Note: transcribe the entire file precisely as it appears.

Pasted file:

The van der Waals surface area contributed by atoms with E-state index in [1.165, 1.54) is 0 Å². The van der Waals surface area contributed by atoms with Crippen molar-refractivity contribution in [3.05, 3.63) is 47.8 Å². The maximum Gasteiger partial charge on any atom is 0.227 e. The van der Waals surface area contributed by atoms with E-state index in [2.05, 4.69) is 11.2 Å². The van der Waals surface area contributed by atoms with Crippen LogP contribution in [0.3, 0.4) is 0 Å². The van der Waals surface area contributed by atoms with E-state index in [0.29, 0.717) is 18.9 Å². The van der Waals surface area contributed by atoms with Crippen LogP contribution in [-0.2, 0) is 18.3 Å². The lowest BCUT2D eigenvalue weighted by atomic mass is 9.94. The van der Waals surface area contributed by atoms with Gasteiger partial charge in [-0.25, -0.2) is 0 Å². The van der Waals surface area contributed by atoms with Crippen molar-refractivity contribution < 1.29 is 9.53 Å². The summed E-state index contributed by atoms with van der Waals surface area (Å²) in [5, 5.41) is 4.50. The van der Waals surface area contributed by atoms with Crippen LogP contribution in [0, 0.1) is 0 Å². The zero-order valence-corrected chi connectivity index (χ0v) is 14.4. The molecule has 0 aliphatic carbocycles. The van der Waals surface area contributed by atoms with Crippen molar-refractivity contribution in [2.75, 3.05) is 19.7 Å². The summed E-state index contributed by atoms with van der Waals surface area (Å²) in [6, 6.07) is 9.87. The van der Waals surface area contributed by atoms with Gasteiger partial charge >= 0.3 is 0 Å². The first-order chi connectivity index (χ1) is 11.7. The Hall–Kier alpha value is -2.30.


The van der Waals surface area contributed by atoms with E-state index in [1.165, 1.54) is 0 Å². The van der Waals surface area contributed by atoms with Crippen molar-refractivity contribution in [3.05, 3.63) is 47.8 Å². The maximum Gasteiger partial charge on any atom is 0.227 e. The van der Waals surface area contributed by atoms with E-state index in [2.05, 4.69) is 11.2 Å². The van der Waals surface area contributed by atoms with Crippen LogP contribution in [0.3, 0.4) is 0 Å². The van der Waals surface area contributed by atoms with E-state index in [0.29, 0.717) is 18.9 Å². The van der Waals surface area contributed by atoms with Crippen LogP contribution in [-0.2, 0) is 18.3 Å². The lowest BCUT2D eigenvalue weighted by atomic mass is 9.94. The van der Waals surface area contributed by atoms with Gasteiger partial charge in [-0.25, -0.2) is 0 Å². The van der Waals surface area contributed by atoms with Crippen molar-refractivity contribution < 1.29 is 9.53 Å². The summed E-state index contributed by atoms with van der Waals surface area (Å²) in [5, 5.41) is 4.50. The van der Waals surface area contributed by atoms with Crippen LogP contribution in [0, 0.1) is 0 Å². The zero-order valence-corrected chi connectivity index (χ0v) is 14.4. The molecule has 0 aliphatic carbocycles. The van der Waals surface area contributed by atoms with Crippen molar-refractivity contribution in [2.75, 3.05) is 19.7 Å². The summed E-state index contributed by atoms with van der Waals surface area (Å²) in [6, 6.07) is 9.87. The van der Waals surface area contributed by atoms with Gasteiger partial charge >= 0.3 is 0 Å². The first-order chi connectivity index (χ1) is 11.7. The Hall–Kier alpha value is -2.30.